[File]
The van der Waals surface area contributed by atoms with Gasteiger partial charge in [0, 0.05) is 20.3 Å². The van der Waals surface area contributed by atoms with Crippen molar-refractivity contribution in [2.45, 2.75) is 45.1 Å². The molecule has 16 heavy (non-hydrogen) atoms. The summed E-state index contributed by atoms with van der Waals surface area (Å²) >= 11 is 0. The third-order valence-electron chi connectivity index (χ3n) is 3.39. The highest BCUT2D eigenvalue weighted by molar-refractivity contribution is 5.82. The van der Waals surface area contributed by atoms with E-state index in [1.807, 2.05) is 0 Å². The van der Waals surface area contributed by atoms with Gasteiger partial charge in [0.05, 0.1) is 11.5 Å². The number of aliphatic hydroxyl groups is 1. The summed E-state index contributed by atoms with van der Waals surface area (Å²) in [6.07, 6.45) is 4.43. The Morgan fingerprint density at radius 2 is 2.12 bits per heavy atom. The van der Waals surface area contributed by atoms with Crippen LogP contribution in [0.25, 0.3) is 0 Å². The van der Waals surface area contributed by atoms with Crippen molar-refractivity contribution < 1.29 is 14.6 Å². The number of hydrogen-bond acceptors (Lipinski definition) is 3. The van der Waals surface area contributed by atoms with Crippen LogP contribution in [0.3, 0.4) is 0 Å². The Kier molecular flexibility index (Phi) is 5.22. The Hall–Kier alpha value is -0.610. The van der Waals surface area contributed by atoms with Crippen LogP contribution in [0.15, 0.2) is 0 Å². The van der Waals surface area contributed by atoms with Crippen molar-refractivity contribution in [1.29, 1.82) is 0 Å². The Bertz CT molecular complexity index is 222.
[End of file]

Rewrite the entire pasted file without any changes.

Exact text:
The van der Waals surface area contributed by atoms with Gasteiger partial charge in [0, 0.05) is 20.3 Å². The van der Waals surface area contributed by atoms with Crippen molar-refractivity contribution in [2.45, 2.75) is 45.1 Å². The molecule has 16 heavy (non-hydrogen) atoms. The summed E-state index contributed by atoms with van der Waals surface area (Å²) >= 11 is 0. The third-order valence-electron chi connectivity index (χ3n) is 3.39. The highest BCUT2D eigenvalue weighted by molar-refractivity contribution is 5.82. The van der Waals surface area contributed by atoms with E-state index in [1.807, 2.05) is 0 Å². The van der Waals surface area contributed by atoms with Gasteiger partial charge in [0.05, 0.1) is 11.5 Å². The number of aliphatic hydroxyl groups is 1. The summed E-state index contributed by atoms with van der Waals surface area (Å²) in [6.07, 6.45) is 4.43. The Morgan fingerprint density at radius 2 is 2.12 bits per heavy atom. The van der Waals surface area contributed by atoms with Crippen LogP contribution in [0.25, 0.3) is 0 Å². The van der Waals surface area contributed by atoms with Crippen molar-refractivity contribution < 1.29 is 14.6 Å². The number of hydrogen-bond acceptors (Lipinski definition) is 3. The van der Waals surface area contributed by atoms with Crippen LogP contribution in [0.3, 0.4) is 0 Å². The Kier molecular flexibility index (Phi) is 5.22. The Hall–Kier alpha value is -0.610. The van der Waals surface area contributed by atoms with Crippen LogP contribution in [0.15, 0.2) is 0 Å². The van der Waals surface area contributed by atoms with Crippen molar-refractivity contribution in [1.29, 1.82) is 0 Å². The Bertz CT molecular complexity index is 222.